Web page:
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NPO publishes blog articles to inform and to stimulate conversation about issues of importance to NPO's mission.  All blog articles express the opinions of the authors as individuals and do not necessarily reflect the views of National Parents Organization, its Board of Directors, or its executives.  

October 17, 2018 by Robert Franklin, Member, National Board of Directors, National Parents Organization

The latest news out of Canada is that girls are more likely than boys to physically abuse a dating partner.  That’s news of course only because the survey was recently conducted.  But the fact that girls are more likely than boys to be violent toward a date has been known for decades.

Here’s one article on the Canadian survey (PJ Media, 10/7/18).  In it, the august Warren Farrell recalls his research for one of his books published in the 90s.
“I uncovered eighteen studies of teen dating violence, ranging in time from the early '80s to mid-'90s. About fourteen of the studies found the women to be more frequently violent, and especially more likely to be violent in more severe ways,” he recounted.
“In one study, by Jan Stets and Debra Henderson (published in Family Relations in 1991), women were 15.8 percent more likely to admit to using physical violence, and were about 8 percent less likely to be victims,” he added, citing this study.

The new Canadian survey contained these findings:
Boys are “50 percent more likely to report physical dating violence” said Saewyc, and that’s “a gap that has been more or less consistent for the last two decades.”

Of course that 50% figure looks huge, but it obscures the fact that actual dating violence is fairly rare.  Just 5.8% of boys reported being hit, slapped, etc. and 4.2% of girls did.  And of course that 1.6 percentage point difference doesn’t amount to 50%, but about 38%.  Plus, the overall trend for both boys and girls is down.

Still, lead researcher Elizabeth Saewyc of the University of British Columbia makes some important points.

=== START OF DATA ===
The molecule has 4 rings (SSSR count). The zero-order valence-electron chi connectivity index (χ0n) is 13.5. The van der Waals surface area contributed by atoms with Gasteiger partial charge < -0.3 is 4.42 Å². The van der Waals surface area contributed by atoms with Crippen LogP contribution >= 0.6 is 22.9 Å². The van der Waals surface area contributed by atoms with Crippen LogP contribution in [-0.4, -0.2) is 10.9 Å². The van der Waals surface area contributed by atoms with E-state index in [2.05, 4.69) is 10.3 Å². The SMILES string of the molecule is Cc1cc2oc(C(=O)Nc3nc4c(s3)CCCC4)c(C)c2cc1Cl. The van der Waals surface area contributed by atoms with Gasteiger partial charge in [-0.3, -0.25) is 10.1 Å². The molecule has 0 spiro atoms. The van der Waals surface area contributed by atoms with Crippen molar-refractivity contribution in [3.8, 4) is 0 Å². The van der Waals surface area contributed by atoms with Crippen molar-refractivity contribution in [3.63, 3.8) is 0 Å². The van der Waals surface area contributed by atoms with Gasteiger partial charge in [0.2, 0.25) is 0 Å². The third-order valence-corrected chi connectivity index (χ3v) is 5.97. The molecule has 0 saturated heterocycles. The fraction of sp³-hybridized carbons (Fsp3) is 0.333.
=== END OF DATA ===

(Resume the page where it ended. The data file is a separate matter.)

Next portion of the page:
"Think about how generally unacceptable for boys and young men to actually haul off and slap a girl. But for girls, there isn't the same social sanction for hitting a guy, whether they're dating or not,” said Saewyc.
Violence against men “doesn't raise the same outrage,” she added.
“So, the other part of this is thinking about for boys, a lot of social scripts say boys are supposed to be stoic, in charge, and tough. If you're a boy and you’re experiencing physical violence from your girlfriend, there's a lot of extra shame that goes with that.”
So boys who find themselves in violent relationships may be especially reluctant to tell an adult. “Who's a young boy facing violence going tell? Who's going to be sympathetic and supportive instead of shaming?"

Some of those thoughts were expressed in the study of domestic violence by Bates, Graham-Kevan and Archer in 2014.  They said that one possible reason for women being more likely to initiate domestic violence against men (than vice versa) is that males are trained from very early age to “never hit a girl,” but females receive no such messages about boys.  It’s a painfully obvious explanation and only remarkable because it took DV scholarship so long to figure it out.

Saewyc calls her findings “counterintuitive.”  That is, we cling to the preferred narrative of the domestic violence industry that holds a self-evident truth that all, or the vast majority, of DV is perpetrated by men and against women.  That those claims have been debunked literally hundreds of times and no responsible social scientist takes them seriously concerns the DV industry not a bit.  The cottage industry they’ve established over the decades hasn’t wavered in its claims and receives hefty funding from federal, state and private coffers because of it.  Why admit the truth after so long when falsity pays so well?

And it’s that narrative of male perpetration and female victimization that many outside the DV industry itself are all too happy to perpetuate.  I’ll have more to say about that tomorrow.

For now, suffice it to say that narrative has been so often used to deprive children of their fathers.  It’s a truism of family courts that allegations of domestic violence can be used to enhance a mother’s chances of getting sole or primary custody.  With those incentives and with few if any consequences for false reporting, why wouldn’t a mother shoot off a “silver bullet” or two?

For now though, we’ll keep Saewyc’s survey in the archive and pull it out to counter future false claims of the DV industry and, in so doing, perhaps push the equal parenting ball a bit further down the field.

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